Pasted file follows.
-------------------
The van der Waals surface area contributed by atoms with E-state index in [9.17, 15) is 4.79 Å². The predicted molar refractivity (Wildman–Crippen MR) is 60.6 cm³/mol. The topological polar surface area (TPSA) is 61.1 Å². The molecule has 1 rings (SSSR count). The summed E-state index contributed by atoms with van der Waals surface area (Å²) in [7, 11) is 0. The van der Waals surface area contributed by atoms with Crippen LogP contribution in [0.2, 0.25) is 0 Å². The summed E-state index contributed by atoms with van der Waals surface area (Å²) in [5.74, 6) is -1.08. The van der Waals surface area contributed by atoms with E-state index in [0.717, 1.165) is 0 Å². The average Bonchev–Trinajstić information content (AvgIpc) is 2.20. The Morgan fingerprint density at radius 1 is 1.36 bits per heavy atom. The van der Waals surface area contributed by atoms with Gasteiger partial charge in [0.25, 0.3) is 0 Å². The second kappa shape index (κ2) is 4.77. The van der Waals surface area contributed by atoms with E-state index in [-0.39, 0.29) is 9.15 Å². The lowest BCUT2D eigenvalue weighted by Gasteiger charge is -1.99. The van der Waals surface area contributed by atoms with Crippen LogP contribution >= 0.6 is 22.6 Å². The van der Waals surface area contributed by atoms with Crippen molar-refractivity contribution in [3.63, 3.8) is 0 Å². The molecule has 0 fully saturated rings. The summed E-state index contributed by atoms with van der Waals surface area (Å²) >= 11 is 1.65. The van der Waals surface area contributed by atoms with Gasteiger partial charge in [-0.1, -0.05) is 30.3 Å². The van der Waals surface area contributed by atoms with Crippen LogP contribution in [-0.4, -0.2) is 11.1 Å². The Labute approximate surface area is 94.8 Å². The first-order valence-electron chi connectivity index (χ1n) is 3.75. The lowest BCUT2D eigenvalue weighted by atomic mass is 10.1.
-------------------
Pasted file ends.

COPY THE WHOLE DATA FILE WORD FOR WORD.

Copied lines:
The van der Waals surface area contributed by atoms with E-state index in [9.17, 15) is 4.79 Å². The predicted molar refractivity (Wildman–Crippen MR) is 60.6 cm³/mol. The topological polar surface area (TPSA) is 61.1 Å². The molecule has 1 rings (SSSR count). The summed E-state index contributed by atoms with van der Waals surface area (Å²) in [7, 11) is 0. The van der Waals surface area contributed by atoms with Crippen LogP contribution in [0.2, 0.25) is 0 Å². The summed E-state index contributed by atoms with van der Waals surface area (Å²) in [5.74, 6) is -1.08. The van der Waals surface area contributed by atoms with E-state index in [0.717, 1.165) is 0 Å². The average Bonchev–Trinajstić information content (AvgIpc) is 2.20. The Morgan fingerprint density at radius 1 is 1.36 bits per heavy atom. The van der Waals surface area contributed by atoms with Gasteiger partial charge in [0.25, 0.3) is 0 Å². The second kappa shape index (κ2) is 4.77. The van der Waals surface area contributed by atoms with E-state index in [-0.39, 0.29) is 9.15 Å². The lowest BCUT2D eigenvalue weighted by Gasteiger charge is -1.99. The van der Waals surface area contributed by atoms with Crippen LogP contribution >= 0.6 is 22.6 Å². The van der Waals surface area contributed by atoms with Crippen molar-refractivity contribution in [3.63, 3.8) is 0 Å². The molecule has 0 fully saturated rings. The summed E-state index contributed by atoms with van der Waals surface area (Å²) >= 11 is 1.65. The van der Waals surface area contributed by atoms with Gasteiger partial charge in [-0.1, -0.05) is 30.3 Å². The van der Waals surface area contributed by atoms with Crippen LogP contribution in [-0.4, -0.2) is 11.1 Å². The Labute approximate surface area is 94.8 Å². The first-order valence-electron chi connectivity index (χ1n) is 3.75. The lowest BCUT2D eigenvalue weighted by atomic mass is 10.1.